135. Tariff barriers are increasing with developed countries having lower tariff barriers but higher non-tariff barriers than developing countries. The slow progress of World Trade Organization (WTO) negotiations is leading to a proliferation of free trade agreements and bilateral arrangements. There is also a recent rise in anti-dumping measures, however, this does not appear to be affecting sales overall as flexible marketing allows products to be redirected (e.g. Viet Nam catfish redirected from the USA market to the EU market). Traceability requirements and food safety legislation are rising. Labelling and labelling fraud is also rising, particularly with mislabelling between wild and farmed product.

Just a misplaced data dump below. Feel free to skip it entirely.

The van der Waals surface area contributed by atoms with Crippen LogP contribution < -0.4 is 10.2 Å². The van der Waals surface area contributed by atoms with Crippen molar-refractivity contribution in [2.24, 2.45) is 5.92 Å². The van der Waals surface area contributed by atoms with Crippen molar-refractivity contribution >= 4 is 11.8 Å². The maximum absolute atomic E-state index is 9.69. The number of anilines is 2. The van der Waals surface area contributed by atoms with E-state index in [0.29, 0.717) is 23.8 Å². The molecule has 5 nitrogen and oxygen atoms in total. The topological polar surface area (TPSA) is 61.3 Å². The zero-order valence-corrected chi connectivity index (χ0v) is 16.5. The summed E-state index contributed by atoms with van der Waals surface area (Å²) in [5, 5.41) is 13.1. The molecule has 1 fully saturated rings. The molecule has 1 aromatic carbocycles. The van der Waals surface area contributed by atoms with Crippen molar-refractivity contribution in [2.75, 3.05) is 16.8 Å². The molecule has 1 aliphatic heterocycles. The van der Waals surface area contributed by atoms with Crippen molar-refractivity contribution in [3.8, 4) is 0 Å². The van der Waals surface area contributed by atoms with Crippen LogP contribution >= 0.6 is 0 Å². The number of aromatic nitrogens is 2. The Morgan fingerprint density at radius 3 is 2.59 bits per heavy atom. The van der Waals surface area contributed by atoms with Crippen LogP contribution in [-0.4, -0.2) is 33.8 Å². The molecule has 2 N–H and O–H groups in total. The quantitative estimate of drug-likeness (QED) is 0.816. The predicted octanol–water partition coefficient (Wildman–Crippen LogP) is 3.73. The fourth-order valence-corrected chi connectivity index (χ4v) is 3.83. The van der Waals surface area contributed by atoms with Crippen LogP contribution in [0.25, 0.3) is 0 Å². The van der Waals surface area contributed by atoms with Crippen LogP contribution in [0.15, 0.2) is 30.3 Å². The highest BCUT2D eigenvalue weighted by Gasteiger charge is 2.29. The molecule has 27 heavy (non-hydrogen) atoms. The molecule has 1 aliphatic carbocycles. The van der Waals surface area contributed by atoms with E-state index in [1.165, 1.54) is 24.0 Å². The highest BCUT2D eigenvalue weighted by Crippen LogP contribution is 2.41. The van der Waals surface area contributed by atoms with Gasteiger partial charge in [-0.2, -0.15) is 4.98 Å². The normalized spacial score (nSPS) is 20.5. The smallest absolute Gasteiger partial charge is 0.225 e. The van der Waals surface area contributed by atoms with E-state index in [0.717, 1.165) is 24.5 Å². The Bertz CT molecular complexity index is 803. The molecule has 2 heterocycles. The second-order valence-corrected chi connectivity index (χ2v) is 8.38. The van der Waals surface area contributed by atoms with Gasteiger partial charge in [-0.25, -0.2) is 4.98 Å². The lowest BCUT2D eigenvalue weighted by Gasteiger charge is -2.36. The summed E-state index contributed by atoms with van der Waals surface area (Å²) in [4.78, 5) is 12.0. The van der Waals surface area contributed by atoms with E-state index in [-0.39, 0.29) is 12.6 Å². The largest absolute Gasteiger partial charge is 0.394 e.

136. Supermarket purchasing power is a strong influence on global trade and is emerging in both developed and developing countries alike. The power of supermarkets is strongly affecting markets and trade, which are also increasingly influenced by environmental lobbying. Schemes for certification of products are proliferating, and branding is becoming an important marketing mechanism as countries, or parts of the sector, try to protect their market share. Organic certification and labelling is increasing, however, there are issues with certification and labelling because of the lack of international/global standards. Ethical issues (particularly humane slaughtering and non-sale of live fish) are increasingly becoming part of harvesting management.